This section is from the book "The Fruit Manual: Containing The Descriptions And Synonyms Of The Fruits And Fruit Trees Of Great Britain", by Robert Hogg. Also available from Amazon: The Fruit Manual.
Fruit, large, three inches wide, and two inches and a half high; roundish and depressed, obtusely angular, ribbed round the eye. Skin, yellow, with tinges and broken stripes of pale crimson here and there, and sometimes without colour; the surface sprinkled with thin patches of pale brown russet. Eye, with erect connivent segments, reflexed at the tips, and set in a pretty deep and angular basin. Stamens, marginal; tube, conical. Stalk, yellowish green, three-quarters of an inch to an inch long, straight, deeply inserted in a round cavity. Flesh, yellow, very tender and juicy, with an agreeable acidity and good flavour. Cells, open, roundish obovate or roundish ovate; axile, and with a fine perfume.
A second-rate dessert apple, but excellent for kitchen use from November till February.
It is a very fragrant apple, and with a very delicate flesh.
Fruit, two inches and a quarter wide, and not quite so much high; ovate, inclining to conical, even in its outline, and with ridges round the apex. Skin, yellow on the shaded side, and almost entirely covered with red, which has broken dark crimson streaks on the side next the sun, the whole strewed with russet dots. Eye, closed, with convergent segments, which are reflexed at the tips, set in a narrow and furrowed basin. Stamens, basal; tube, deep conical, and narrow. Stalk, half an inch long, slender, deeply inserted in a rather deep cavity. Flesh, yellowish, crisp, juicy, sweet, and with a rich, brisk, perfumed flavour. Cells, closed, roundish obovate; axile.
An excellent dessert apple; in use from November till January.
This was selected by the late Mr, Rivers, of Sawbridgeworth, from a quarter of seedling apple stocks. Along with one or two others it attracted his attention by the dwarf and peculiar habit of growth, and their tendency to throw out a mass of roots near the surface of the soil. He tried them all as dwarfing stocks for apple trees, and this, which he called the Nonesuch, proved the best of the three for the purpose. It is now produced every year by thousands, from stools and cuttings; but it was not till I discovered the quality of the fruit, in 1875, that it was known to possess any merit. It is really a fine dessert apple.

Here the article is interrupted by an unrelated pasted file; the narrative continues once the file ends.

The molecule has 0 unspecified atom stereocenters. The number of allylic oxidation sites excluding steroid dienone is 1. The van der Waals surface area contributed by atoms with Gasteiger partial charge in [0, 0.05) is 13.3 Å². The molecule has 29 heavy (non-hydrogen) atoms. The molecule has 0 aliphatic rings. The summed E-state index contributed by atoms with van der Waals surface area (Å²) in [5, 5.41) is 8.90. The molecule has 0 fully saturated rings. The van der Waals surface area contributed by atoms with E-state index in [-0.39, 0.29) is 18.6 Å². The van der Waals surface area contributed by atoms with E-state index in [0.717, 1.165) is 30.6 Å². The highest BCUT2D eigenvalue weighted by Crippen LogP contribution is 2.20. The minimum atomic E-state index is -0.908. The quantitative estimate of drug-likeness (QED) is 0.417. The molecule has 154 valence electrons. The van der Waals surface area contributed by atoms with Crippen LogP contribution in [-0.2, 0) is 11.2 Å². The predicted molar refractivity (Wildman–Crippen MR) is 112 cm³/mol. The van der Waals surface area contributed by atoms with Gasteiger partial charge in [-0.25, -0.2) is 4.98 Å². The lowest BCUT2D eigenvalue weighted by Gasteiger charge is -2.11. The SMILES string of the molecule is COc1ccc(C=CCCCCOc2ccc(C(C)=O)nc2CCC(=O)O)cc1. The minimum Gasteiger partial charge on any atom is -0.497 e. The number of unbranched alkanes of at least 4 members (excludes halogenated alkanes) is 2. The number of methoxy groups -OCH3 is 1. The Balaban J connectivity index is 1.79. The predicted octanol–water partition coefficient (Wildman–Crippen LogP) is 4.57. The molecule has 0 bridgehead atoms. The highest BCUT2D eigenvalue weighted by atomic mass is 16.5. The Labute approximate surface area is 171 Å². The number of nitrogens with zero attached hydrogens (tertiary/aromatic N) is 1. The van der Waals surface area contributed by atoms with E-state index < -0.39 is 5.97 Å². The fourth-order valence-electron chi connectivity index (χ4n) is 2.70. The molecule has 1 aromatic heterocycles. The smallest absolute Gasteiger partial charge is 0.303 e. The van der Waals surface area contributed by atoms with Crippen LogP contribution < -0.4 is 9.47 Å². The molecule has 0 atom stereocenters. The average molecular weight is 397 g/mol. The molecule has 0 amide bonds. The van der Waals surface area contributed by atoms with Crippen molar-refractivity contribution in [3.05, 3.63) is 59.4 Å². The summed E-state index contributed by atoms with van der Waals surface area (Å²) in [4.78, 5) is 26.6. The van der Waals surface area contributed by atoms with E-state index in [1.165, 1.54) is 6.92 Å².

Robin. See Winter Greening.
Fruit, large, three inches and an eighth wide, and three and a half high; oblong-conical, and so much resembling the Gloucestershire Costard that I am inclined to think it is the same sort. I met with this in a private garden at Great Malvern in 1871.
Fruit, small; roundish, narrowing towards the apex, where it is quite flat, and rather undulating. Skin, very much covered with brown russet, except on the shaded side, where it is greenish yellow, but sometimes tinged with brownish red where exposed to the sun, and strewed all over with minute russety dots. Eye, open, with flat pointed segments, set in a wide shallow basin. Stamens, median; tube, funnel-shaped. Stalk, half an inch long, stout, and inserted in a slight depression. Flesh, greenish, tender, crisp, sweet, and very juicy, with a fine, brisk, and slightly perfumed flavour, much resembling that of the Golden Pippin and Nonpareil. Cells, closed, obovate; axile.
The tree is of small size and slender growth, and not a free bearer.
According to Mr. Lindley, this variety was grown for many years in the old kitchen garden at Kew; and Rogers thinks it first originated in the Turnham Green Nursery, which was during a portion of the last century occupied by a person of the name of Robinson. The truth is, it was raised by a publican of the name of Robinson, who kept the Packhorse Inn at Turnham Green, and who also raised the Packhorse Pippin.